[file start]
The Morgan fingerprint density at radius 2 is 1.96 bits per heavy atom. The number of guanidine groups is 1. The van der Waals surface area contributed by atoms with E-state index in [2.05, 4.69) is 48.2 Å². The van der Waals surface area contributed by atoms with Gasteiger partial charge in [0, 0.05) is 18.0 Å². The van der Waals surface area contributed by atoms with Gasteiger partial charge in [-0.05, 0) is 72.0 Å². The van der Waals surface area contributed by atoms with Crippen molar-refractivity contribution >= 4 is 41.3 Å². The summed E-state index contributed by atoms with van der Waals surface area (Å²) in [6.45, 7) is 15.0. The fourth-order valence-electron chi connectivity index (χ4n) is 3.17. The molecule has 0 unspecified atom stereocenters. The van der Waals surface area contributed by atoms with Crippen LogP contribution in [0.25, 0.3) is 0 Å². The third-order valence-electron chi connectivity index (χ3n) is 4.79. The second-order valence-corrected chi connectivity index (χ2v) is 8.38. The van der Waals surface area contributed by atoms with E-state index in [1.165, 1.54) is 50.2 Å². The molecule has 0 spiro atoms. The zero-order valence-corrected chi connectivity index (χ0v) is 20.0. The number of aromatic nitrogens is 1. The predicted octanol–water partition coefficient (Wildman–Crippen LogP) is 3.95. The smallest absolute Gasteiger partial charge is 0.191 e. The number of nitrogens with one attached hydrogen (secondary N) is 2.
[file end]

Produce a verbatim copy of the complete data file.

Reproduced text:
The Morgan fingerprint density at radius 2 is 1.96 bits per heavy atom. The number of guanidine groups is 1. The van der Waals surface area contributed by atoms with E-state index in [2.05, 4.69) is 48.2 Å². The van der Waals surface area contributed by atoms with Gasteiger partial charge in [0, 0.05) is 18.0 Å². The van der Waals surface area contributed by atoms with Gasteiger partial charge in [-0.05, 0) is 72.0 Å². The van der Waals surface area contributed by atoms with Crippen molar-refractivity contribution >= 4 is 41.3 Å². The summed E-state index contributed by atoms with van der Waals surface area (Å²) in [6.45, 7) is 15.0. The fourth-order valence-electron chi connectivity index (χ4n) is 3.17. The molecule has 0 unspecified atom stereocenters. The van der Waals surface area contributed by atoms with Crippen LogP contribution in [0.25, 0.3) is 0 Å². The third-order valence-electron chi connectivity index (χ3n) is 4.79. The second-order valence-corrected chi connectivity index (χ2v) is 8.38. The van der Waals surface area contributed by atoms with E-state index in [1.165, 1.54) is 50.2 Å². The molecule has 0 spiro atoms. The zero-order valence-corrected chi connectivity index (χ0v) is 20.0. The number of aromatic nitrogens is 1. The predicted octanol–water partition coefficient (Wildman–Crippen LogP) is 3.95. The smallest absolute Gasteiger partial charge is 0.191 e. The number of nitrogens with one attached hydrogen (secondary N) is 2.